Rupert Murdoch has filed to divorce his wife of 14 years, the glamorous Wendi Deng. It will be Mr Murdoch’s third divorce and Ms Deng’s second.
A pre-nuptial agreement signed prior to their 1999 wedding will see Ms Deng benefit handsomely (but not too handsomely) from the split – Mr Murdoch’s second wife Anna Maria Torv reportedly received a $US1.7 billion divorce settlement in 1999 at the end of their 31 year marriage. Yes, that was the same year Mr Murdoch went on to marry Ms Deng.
Money. Power. Beauty. Convenience. Marriage was never meant to be like this.
The divorce rate in Australia is about 43 per cent – that is, 43 per cent of marriages can be expected to end in separation within 30 years (ABS). And I don’t need to tell you of the damage that divorce inflicts – not only on the couple but also on children and extended family.
I am convinced that the true definition of marriage has been allowed to slide. Over time, some definitions will change – it’s the nature of the English language. Some words – like ‘bully’ – have even come to mean the direct opposite of their original expression. In the sixteenth century, ‘bully’ was a term of endearment. By the seventeenth century, that definition had morphed to mean braggart, a show-off. Another hundred years and the ‘bully’ is what we know today – tormenter of the weak.
A bedrock institution like marriage, the foundation of society, should never be permitted to slip and slide within the English lexicon. What is marriage, or rather, what was marriage?
Marriage is a covenant.
At some point, people started calling marriage a contract rather than a covenant. The difference, you ask? A contract has limited liability. It binds the parties within particular terms and conditions. A contract marriage might look like this: “I will honour our marriage as long as you contribute to the household income, as long as you don’t cheat on me, as long as you remain fit and handsome and as long as you keep me happy.” A marriage with a pre-nup is a contract marriage, it’s saying, “This marriage could fail – and if it does, I don’t want this woman/man getting my stuff!”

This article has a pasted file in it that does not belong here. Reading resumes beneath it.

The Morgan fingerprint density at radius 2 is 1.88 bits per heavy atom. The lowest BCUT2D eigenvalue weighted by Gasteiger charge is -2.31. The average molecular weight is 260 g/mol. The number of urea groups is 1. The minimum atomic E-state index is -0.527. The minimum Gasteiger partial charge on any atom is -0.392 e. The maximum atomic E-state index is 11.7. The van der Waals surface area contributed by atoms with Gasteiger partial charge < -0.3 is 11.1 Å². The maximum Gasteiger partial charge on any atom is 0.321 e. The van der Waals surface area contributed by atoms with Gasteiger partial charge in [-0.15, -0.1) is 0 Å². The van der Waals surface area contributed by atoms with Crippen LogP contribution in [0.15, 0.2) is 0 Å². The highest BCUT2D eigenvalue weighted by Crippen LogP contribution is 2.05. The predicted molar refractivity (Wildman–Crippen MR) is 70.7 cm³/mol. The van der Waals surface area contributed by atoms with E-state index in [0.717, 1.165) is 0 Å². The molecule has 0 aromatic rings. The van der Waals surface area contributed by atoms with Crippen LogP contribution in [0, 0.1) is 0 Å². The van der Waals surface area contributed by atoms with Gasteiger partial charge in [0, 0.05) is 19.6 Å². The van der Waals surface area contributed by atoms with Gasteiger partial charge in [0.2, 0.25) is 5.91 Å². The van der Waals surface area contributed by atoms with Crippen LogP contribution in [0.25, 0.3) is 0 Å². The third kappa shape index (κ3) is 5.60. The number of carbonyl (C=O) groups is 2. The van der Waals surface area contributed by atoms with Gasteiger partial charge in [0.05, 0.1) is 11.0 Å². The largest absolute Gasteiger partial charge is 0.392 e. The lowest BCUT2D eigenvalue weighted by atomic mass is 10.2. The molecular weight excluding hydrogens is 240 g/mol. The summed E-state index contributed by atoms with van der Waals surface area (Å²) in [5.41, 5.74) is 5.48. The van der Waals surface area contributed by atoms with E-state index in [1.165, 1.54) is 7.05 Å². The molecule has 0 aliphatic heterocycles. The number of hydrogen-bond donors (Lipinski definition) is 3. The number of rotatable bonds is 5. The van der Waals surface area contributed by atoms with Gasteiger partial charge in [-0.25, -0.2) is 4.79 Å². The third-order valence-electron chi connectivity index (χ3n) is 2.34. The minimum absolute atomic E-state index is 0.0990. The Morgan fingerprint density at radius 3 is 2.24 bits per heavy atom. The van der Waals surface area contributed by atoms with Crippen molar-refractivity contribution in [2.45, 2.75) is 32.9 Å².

A covenant marriage, however, has unlimited liability. There’s no “mine and your’s”. There are no escape clauses and the only conditions are “for richer or poorer, in sickness and in health…”, the only terms “until death do us part”.
The Bible calls this joining of man and woman a “one flesh” exchange.
“For this reason a man will leave his father and mother and be united to his wife, and the two will become one flesh. So they are no longer two, but one flesh. Therefore what God has joined together, let no one separate.” (Matthew 19:5-6)
When a tribe makes a covenant with another tribe, representatives usually seal the agreement by mixing their blood. It’s why the campaign of explorers Stanley and Livingstone was so successful. Stanley made a covenant with a powerful African chief so that whenever he revealed the scars (the sign) of their covenant exchange, he was treated with great reverence. That covenant told people that Stanley was one with the most powerful tribe in Africa – their resources were at his disposal.
That’s the strength of covenant. Two become one, committed to each other no matter what. They lay down their weapons against each other. They defend each other as if the attack was on their own flesh. All their resources are pooled. They are one.
A wedding ring should express the same as the scars from an African blood covenant. Marriage is a vow (Ecclesiastes 5:4-7), a covenant not to be taken lightly, and God honours marriage vows (Ecclesiastes 4:9-12).
Marriage is society’s main artery – it must be defended against trend and throw-away attitudes.
Note: With special thanks to 2=1 Ministries whose marriage courses have brought clarity for my husband and I in understanding God’s design for marriage. If you are interested in a pre-marriage, marriage or parenting course, head to their website here.
Tweets to @ClairevanRyn
As printed in The Examiner newspaper for Keeping the Faith column on Monday June 24, 2013.